Tag Archives: country lunch

Checking Out the Gunton Arms, Norfolk

Having heard about the Gunton Arms, a gastropub set inside the gates of a private Georgian deer park, we figured we’d pay a visit whilst in Norfolk.  The old building has been fixed up by a London art dealer, who poached two chefs from his buddy Mark Hix’s restaurant in Soho.

The outside is grassy, muddy parkland, home to herds of deer. Chefs bustle from the kitchen to the Land Rover along the sodden path behind the building in muck-splattered wellies, looking more like farmers than cooks. It’s quintessentially British country.

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But once inside, it feels distinctly London – the familiar kitsch of over-exposed contemporary British artists tacked up all over the place. A Tracey Emin neon flickers above the entrance to the dining room, but the owner graciously knows the best place to keep his unsold stock of Damien Hirst dot prints – in the toilets.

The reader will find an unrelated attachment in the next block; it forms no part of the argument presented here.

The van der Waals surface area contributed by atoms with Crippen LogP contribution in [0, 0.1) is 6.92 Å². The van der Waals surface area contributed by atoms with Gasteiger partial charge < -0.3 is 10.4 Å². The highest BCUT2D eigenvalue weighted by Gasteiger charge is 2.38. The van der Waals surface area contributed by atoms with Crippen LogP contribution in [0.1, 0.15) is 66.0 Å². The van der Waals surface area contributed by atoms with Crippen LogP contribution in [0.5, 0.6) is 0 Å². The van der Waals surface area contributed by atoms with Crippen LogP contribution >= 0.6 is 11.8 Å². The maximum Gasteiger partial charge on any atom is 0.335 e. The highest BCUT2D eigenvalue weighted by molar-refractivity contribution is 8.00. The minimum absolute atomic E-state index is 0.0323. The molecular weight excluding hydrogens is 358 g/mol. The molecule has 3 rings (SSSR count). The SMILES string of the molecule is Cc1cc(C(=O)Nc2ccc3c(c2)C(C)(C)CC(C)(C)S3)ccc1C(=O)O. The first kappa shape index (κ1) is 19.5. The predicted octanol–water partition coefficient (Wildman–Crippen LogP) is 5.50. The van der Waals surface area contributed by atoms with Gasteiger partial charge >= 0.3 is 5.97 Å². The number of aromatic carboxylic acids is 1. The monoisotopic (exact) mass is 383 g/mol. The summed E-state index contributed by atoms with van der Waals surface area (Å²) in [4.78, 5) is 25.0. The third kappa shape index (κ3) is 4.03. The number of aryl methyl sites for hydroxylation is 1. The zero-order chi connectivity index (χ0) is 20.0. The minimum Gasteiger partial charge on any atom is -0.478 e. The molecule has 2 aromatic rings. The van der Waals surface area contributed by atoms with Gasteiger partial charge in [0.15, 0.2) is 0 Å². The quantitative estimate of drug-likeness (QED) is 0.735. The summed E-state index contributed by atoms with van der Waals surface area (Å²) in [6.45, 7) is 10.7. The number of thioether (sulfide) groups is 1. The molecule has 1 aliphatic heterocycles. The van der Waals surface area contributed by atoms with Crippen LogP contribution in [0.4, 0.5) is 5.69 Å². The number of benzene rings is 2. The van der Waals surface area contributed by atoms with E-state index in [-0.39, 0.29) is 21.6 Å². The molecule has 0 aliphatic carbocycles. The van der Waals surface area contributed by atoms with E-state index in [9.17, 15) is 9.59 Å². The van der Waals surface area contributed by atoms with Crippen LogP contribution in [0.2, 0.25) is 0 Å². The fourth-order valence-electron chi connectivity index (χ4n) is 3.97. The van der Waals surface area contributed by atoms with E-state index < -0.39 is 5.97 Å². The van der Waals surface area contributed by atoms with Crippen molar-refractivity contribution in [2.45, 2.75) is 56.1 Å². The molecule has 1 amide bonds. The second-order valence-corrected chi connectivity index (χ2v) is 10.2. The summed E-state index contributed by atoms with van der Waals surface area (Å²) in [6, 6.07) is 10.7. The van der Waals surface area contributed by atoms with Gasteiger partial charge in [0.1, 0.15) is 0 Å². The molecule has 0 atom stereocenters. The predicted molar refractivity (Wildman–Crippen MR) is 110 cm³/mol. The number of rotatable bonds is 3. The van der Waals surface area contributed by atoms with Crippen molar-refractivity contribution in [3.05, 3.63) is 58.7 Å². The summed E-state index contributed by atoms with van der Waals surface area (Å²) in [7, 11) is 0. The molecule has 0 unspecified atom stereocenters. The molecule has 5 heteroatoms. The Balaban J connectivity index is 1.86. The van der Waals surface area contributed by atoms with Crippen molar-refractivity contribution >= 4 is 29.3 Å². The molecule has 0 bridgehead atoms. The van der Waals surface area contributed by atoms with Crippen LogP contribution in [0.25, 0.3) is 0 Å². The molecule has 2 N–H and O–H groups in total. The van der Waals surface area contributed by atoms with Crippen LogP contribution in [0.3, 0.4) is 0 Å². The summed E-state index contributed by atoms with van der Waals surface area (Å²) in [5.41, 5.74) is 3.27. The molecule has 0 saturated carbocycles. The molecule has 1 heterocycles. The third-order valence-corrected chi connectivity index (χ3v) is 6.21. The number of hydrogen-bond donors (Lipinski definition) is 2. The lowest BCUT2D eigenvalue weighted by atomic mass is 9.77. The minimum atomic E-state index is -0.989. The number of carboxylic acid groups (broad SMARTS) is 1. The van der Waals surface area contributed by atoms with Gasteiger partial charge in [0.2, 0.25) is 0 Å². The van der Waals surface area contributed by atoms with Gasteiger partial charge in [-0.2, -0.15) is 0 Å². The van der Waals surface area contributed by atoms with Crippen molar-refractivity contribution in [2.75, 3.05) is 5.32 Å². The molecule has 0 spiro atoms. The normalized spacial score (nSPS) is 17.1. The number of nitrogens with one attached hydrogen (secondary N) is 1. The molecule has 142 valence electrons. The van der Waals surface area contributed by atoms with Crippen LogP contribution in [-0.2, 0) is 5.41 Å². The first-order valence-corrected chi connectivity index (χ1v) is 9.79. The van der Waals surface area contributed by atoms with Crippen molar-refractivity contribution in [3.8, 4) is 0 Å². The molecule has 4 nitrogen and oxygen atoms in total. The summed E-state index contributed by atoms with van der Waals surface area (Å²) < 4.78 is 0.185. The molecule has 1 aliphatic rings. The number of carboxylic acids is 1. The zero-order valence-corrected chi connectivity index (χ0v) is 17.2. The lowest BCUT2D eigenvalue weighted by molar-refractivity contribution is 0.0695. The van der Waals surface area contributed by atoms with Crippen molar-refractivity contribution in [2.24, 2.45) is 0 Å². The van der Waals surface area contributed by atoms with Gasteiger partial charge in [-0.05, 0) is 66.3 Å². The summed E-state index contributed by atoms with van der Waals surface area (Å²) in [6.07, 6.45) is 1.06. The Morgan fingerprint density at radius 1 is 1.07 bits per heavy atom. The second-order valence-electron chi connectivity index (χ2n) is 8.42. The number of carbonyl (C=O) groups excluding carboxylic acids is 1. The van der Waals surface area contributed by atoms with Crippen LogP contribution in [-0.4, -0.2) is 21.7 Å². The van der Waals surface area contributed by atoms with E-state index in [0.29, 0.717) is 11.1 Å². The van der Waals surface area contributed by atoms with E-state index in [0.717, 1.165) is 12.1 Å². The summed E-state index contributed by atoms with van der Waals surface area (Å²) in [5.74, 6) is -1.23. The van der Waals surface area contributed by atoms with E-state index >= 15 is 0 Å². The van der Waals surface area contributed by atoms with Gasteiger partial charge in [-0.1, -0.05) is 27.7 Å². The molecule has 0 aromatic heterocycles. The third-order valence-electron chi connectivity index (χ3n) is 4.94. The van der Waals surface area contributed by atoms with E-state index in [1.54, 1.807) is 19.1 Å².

We were seated in the Elk Room, at a table thrilling close to the mondo open fireplace where we could watch our meal sizzling over the flames.  fire

Deep fried cod cheeks with caper mayo

Deep fried cod cheeks with caper mayo


10 oz sirloin steak, before

10 oz sirloin steak, before…

and after!

and after!

Red deer burger with chips & autumn slaw

Red deer burger with chips & autumn slaw

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plaid4 PlaidAfter our dose of flame-broiled protein perfection, we barreled down a narrow back road to Mundesley Beach for a stroll on the shore before sundown. It was a sullen, overcast afternoon but the beach was clean and bright. We shuffled along through the pebbles in our wellies enjoying the sounds of the waves gurgling up on the sand and subsiding back into the North Sea.